This story has very little words in it, and looking at these inks now I love how the art tells the story perfectly on its own. You can read the story in its entirety HERE. Thanks for reading!
Check out the interview I did with Timothy Browning, host of the Alterna Podcast, and all around cool dude.
We shot the shit for about 25 minutes on air about the Sci-Fi anthology IF, starting in comics and the creative struggles of a writer.
The guy's really passionate about the art form as a whole, and I could tell from the 20 minutes we spoke off the air afterwards that he loves talking to creators who are doing what they do for the love of it, not the nonexistent paychecks.
So, check it out. Let me know what you think.
"IF is a new anthology that will be released annually starting this November. The theme of this inaugural release will be “Science Fiction,” and will contain over 150 pages of content with 15 stories from over 20 creators. Coverage of the creators begins with this week’s episode and will feature James E. Roche, writer of Apex War." – Timothy Browning
“There are no questions in IF – only answers.” –Peter Simeti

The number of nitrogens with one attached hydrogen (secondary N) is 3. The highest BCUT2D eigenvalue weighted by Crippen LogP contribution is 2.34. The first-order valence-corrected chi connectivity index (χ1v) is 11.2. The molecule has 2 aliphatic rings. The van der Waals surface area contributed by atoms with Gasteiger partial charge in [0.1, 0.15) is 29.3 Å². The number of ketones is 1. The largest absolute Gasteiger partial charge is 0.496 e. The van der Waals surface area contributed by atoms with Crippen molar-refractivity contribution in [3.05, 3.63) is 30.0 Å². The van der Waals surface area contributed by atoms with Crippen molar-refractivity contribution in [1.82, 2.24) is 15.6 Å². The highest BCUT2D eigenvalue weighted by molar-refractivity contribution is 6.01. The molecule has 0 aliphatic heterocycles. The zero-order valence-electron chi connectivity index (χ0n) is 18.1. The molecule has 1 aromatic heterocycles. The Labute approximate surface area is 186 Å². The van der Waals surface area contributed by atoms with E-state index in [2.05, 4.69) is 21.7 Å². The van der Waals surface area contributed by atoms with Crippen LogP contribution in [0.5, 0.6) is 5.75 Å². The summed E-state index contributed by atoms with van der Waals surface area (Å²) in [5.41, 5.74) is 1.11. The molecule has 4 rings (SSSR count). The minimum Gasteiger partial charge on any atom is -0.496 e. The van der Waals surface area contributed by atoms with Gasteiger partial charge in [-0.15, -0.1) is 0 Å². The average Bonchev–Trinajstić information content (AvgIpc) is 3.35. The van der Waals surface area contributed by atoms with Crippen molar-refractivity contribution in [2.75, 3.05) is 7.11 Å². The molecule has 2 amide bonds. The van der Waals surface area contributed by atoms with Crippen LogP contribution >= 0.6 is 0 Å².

SCREENPLAY WRITING 101: BY A LESS THAN 8 YEAR OLD
I remember the first ‘story’ I ever wrote. I still have it in fact. I remember sitting there, at my grandmother’s house, banging away at the typewriter. It wasn’t until I found the finished, 1 page movie script, that I realized just how insane my young imagination was. It’s copyrighted so don’t you even fucking think about it! It’s a story that I even casted the characters for. It stars Sylvester Stallone, Johnny Depp, Sharron Stone, and a few others. Don’t ask... I couldn’t even begin to tell you... I was 9.
Lookie what i found!!
HUNTERS "BEWARE OF THE BEAR AND WOLF"
Now that I look back on it, even though I wasn’t huge into comics growing up, I was creating them at a young age. I’ll put up some more pictures along with this, but I created a stick figure character with a red bandana, let’s call him Rambro so I don’t get sued. I drew a whole scene, or I guess you could call it a ‘level’ that our hero Rambro had to get through, filled with bad guys with guns, knives, maces, lava pits, spiked pits, acid pits, shark infested waters, flame throwers, the works.
I couldn't find any Rambro, but I did find the classic tales titled, THE FLOOD: I and HUNTERS "BEWARE of the BEAR and WOLF" (pictured here).
You could barely understand what’s happening in the stories, shit neither can I, but that was the start of my sequential art career.